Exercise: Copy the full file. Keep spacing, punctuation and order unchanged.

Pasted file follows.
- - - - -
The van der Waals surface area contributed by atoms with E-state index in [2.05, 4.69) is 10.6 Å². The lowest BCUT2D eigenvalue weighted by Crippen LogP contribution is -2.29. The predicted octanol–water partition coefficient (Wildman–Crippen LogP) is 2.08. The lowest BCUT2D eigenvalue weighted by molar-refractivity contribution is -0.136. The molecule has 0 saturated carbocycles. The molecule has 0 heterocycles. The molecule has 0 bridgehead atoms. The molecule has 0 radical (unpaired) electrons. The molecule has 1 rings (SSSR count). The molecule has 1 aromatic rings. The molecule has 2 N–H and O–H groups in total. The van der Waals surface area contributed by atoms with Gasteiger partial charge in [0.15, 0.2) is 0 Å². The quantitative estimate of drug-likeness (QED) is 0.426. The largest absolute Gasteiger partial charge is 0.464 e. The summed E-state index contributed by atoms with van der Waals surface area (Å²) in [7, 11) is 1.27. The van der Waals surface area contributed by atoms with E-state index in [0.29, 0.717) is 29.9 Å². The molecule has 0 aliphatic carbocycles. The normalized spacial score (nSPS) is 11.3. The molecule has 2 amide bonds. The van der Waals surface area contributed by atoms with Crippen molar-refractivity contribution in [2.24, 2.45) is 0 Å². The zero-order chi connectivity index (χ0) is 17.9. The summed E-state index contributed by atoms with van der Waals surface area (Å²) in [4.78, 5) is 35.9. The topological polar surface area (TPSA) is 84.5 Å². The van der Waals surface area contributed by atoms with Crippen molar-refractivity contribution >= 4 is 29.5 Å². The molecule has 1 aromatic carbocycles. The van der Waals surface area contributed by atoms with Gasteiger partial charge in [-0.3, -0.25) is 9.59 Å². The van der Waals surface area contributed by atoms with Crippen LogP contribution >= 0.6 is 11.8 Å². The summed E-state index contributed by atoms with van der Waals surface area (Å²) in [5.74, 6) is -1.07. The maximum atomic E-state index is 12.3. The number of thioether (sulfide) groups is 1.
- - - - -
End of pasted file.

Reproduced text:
The van der Waals surface area contributed by atoms with E-state index in [2.05, 4.69) is 10.6 Å². The lowest BCUT2D eigenvalue weighted by Crippen LogP contribution is -2.29. The predicted octanol–water partition coefficient (Wildman–Crippen LogP) is 2.08. The lowest BCUT2D eigenvalue weighted by molar-refractivity contribution is -0.136. The molecule has 0 saturated carbocycles. The molecule has 0 heterocycles. The molecule has 0 bridgehead atoms. The molecule has 0 radical (unpaired) electrons. The molecule has 1 rings (SSSR count). The molecule has 1 aromatic rings. The molecule has 2 N–H and O–H groups in total. The van der Waals surface area contributed by atoms with Gasteiger partial charge in [0.15, 0.2) is 0 Å². The quantitative estimate of drug-likeness (QED) is 0.426. The largest absolute Gasteiger partial charge is 0.464 e. The summed E-state index contributed by atoms with van der Waals surface area (Å²) in [7, 11) is 1.27. The van der Waals surface area contributed by atoms with E-state index in [0.29, 0.717) is 29.9 Å². The molecule has 0 aliphatic carbocycles. The normalized spacial score (nSPS) is 11.3. The molecule has 2 amide bonds. The van der Waals surface area contributed by atoms with Crippen molar-refractivity contribution in [2.24, 2.45) is 0 Å². The zero-order chi connectivity index (χ0) is 17.9. The summed E-state index contributed by atoms with van der Waals surface area (Å²) in [4.78, 5) is 35.9. The topological polar surface area (TPSA) is 84.5 Å². The van der Waals surface area contributed by atoms with Crippen molar-refractivity contribution >= 4 is 29.5 Å². The molecule has 1 aromatic carbocycles. The van der Waals surface area contributed by atoms with Gasteiger partial charge in [-0.3, -0.25) is 9.59 Å². The van der Waals surface area contributed by atoms with Crippen LogP contribution >= 0.6 is 11.8 Å². The summed E-state index contributed by atoms with van der Waals surface area (Å²) in [5.74, 6) is -1.07. The maximum atomic E-state index is 12.3. The number of thioether (sulfide) groups is 1.